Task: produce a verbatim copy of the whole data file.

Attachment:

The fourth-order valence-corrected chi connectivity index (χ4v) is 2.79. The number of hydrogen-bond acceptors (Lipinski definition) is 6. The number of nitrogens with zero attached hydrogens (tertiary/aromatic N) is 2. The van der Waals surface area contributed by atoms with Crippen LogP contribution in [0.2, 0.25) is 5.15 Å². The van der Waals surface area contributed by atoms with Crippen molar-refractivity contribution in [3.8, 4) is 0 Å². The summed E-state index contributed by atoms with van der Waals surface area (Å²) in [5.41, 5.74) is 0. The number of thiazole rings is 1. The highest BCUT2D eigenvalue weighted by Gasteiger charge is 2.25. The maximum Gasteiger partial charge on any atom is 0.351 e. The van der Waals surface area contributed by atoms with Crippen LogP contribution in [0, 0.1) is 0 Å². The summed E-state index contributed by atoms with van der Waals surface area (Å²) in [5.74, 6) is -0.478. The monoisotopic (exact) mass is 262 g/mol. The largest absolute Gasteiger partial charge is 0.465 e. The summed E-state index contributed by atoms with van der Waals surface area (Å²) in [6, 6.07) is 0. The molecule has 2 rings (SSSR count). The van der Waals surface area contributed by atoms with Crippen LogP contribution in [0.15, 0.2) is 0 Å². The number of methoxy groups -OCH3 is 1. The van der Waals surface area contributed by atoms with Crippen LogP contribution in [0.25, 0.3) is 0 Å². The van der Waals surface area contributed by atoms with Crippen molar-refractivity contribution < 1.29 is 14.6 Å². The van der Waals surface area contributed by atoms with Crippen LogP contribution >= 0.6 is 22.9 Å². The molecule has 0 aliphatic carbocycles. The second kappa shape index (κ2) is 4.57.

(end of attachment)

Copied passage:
The fourth-order valence-corrected chi connectivity index (χ4v) is 2.79. The number of hydrogen-bond acceptors (Lipinski definition) is 6. The number of nitrogens with zero attached hydrogens (tertiary/aromatic N) is 2. The van der Waals surface area contributed by atoms with Crippen LogP contribution in [0.2, 0.25) is 5.15 Å². The van der Waals surface area contributed by atoms with Crippen molar-refractivity contribution in [3.8, 4) is 0 Å². The summed E-state index contributed by atoms with van der Waals surface area (Å²) in [5.41, 5.74) is 0. The number of thiazole rings is 1. The highest BCUT2D eigenvalue weighted by Gasteiger charge is 2.25. The maximum Gasteiger partial charge on any atom is 0.351 e. The van der Waals surface area contributed by atoms with Crippen LogP contribution in [0, 0.1) is 0 Å². The summed E-state index contributed by atoms with van der Waals surface area (Å²) in [5.74, 6) is -0.478. The monoisotopic (exact) mass is 262 g/mol. The largest absolute Gasteiger partial charge is 0.465 e. The summed E-state index contributed by atoms with van der Waals surface area (Å²) in [6, 6.07) is 0. The molecule has 2 rings (SSSR count). The van der Waals surface area contributed by atoms with Crippen LogP contribution in [0.15, 0.2) is 0 Å². The number of methoxy groups -OCH3 is 1. The van der Waals surface area contributed by atoms with Crippen LogP contribution in [0.25, 0.3) is 0 Å². The van der Waals surface area contributed by atoms with Crippen molar-refractivity contribution < 1.29 is 14.6 Å². The van der Waals surface area contributed by atoms with Crippen LogP contribution >= 0.6 is 22.9 Å². The molecule has 0 aliphatic carbocycles. The second kappa shape index (κ2) is 4.57.